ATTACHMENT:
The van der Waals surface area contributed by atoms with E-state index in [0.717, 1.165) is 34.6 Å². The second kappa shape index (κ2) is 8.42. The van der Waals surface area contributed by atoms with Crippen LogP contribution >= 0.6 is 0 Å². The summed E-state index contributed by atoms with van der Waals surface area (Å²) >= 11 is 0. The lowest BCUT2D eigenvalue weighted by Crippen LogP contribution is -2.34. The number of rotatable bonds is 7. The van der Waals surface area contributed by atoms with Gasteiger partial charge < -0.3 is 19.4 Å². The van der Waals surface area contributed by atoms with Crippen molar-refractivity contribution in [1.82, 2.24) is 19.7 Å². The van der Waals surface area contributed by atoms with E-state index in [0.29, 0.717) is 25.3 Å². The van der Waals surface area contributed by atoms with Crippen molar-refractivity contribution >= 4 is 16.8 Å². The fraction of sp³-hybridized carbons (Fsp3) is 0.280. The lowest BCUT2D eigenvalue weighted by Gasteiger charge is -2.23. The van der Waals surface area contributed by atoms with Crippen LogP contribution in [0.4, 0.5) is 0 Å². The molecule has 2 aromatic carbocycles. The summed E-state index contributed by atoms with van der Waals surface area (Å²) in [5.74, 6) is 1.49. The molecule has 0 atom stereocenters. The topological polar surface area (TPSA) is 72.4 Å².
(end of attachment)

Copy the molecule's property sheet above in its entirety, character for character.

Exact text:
The van der Waals surface area contributed by atoms with E-state index in [0.717, 1.165) is 34.6 Å². The second kappa shape index (κ2) is 8.42. The van der Waals surface area contributed by atoms with Crippen LogP contribution >= 0.6 is 0 Å². The summed E-state index contributed by atoms with van der Waals surface area (Å²) >= 11 is 0. The lowest BCUT2D eigenvalue weighted by Crippen LogP contribution is -2.34. The number of rotatable bonds is 7. The van der Waals surface area contributed by atoms with Gasteiger partial charge < -0.3 is 19.4 Å². The van der Waals surface area contributed by atoms with Crippen molar-refractivity contribution in [1.82, 2.24) is 19.7 Å². The van der Waals surface area contributed by atoms with E-state index in [0.29, 0.717) is 25.3 Å². The van der Waals surface area contributed by atoms with Crippen molar-refractivity contribution >= 4 is 16.8 Å². The fraction of sp³-hybridized carbons (Fsp3) is 0.280. The lowest BCUT2D eigenvalue weighted by Gasteiger charge is -2.23. The van der Waals surface area contributed by atoms with Crippen LogP contribution in [0.4, 0.5) is 0 Å². The molecule has 2 aromatic carbocycles. The summed E-state index contributed by atoms with van der Waals surface area (Å²) in [5.74, 6) is 1.49. The molecule has 0 atom stereocenters. The topological polar surface area (TPSA) is 72.4 Å².